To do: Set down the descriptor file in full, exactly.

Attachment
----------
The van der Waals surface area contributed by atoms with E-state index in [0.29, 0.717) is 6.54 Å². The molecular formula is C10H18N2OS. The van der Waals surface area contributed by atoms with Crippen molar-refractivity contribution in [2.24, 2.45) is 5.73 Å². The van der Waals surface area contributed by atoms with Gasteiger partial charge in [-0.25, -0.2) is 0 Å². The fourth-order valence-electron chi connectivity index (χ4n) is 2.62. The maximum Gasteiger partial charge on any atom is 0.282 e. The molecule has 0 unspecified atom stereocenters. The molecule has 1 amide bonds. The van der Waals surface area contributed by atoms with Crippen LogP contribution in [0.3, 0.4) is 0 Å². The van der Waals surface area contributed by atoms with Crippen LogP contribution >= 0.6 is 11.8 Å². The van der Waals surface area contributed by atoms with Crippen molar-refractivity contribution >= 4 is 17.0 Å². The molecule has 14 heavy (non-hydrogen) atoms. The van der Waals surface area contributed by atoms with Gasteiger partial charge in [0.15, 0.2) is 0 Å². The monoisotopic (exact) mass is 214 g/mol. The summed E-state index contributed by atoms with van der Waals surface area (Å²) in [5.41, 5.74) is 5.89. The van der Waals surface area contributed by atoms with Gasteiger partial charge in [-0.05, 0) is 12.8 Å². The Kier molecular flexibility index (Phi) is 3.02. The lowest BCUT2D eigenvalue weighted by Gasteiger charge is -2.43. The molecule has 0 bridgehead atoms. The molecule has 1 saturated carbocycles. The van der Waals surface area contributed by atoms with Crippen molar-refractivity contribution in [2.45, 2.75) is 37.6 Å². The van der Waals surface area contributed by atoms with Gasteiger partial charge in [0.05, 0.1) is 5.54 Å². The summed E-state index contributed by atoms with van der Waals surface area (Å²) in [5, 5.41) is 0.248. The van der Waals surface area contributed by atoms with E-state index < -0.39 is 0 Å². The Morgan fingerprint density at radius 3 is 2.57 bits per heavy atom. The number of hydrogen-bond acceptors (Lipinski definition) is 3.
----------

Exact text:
The van der Waals surface area contributed by atoms with E-state index in [0.29, 0.717) is 6.54 Å². The molecular formula is C10H18N2OS. The van der Waals surface area contributed by atoms with Crippen molar-refractivity contribution in [2.24, 2.45) is 5.73 Å². The van der Waals surface area contributed by atoms with Gasteiger partial charge in [-0.25, -0.2) is 0 Å². The fourth-order valence-electron chi connectivity index (χ4n) is 2.62. The maximum Gasteiger partial charge on any atom is 0.282 e. The molecule has 0 unspecified atom stereocenters. The molecule has 1 amide bonds. The van der Waals surface area contributed by atoms with Crippen LogP contribution in [0.3, 0.4) is 0 Å². The van der Waals surface area contributed by atoms with Crippen LogP contribution >= 0.6 is 11.8 Å². The van der Waals surface area contributed by atoms with Crippen molar-refractivity contribution >= 4 is 17.0 Å². The molecule has 14 heavy (non-hydrogen) atoms. The van der Waals surface area contributed by atoms with Gasteiger partial charge in [0.15, 0.2) is 0 Å². The monoisotopic (exact) mass is 214 g/mol. The summed E-state index contributed by atoms with van der Waals surface area (Å²) in [5.41, 5.74) is 5.89. The van der Waals surface area contributed by atoms with Gasteiger partial charge in [-0.05, 0) is 12.8 Å². The Kier molecular flexibility index (Phi) is 3.02. The lowest BCUT2D eigenvalue weighted by Gasteiger charge is -2.43. The molecule has 0 bridgehead atoms. The molecule has 1 saturated carbocycles. The van der Waals surface area contributed by atoms with Crippen molar-refractivity contribution in [2.45, 2.75) is 37.6 Å². The van der Waals surface area contributed by atoms with Gasteiger partial charge in [0.05, 0.1) is 5.54 Å². The summed E-state index contributed by atoms with van der Waals surface area (Å²) in [5, 5.41) is 0.248. The van der Waals surface area contributed by atoms with E-state index < -0.39 is 0 Å². The Morgan fingerprint density at radius 3 is 2.57 bits per heavy atom. The number of hydrogen-bond acceptors (Lipinski definition) is 3.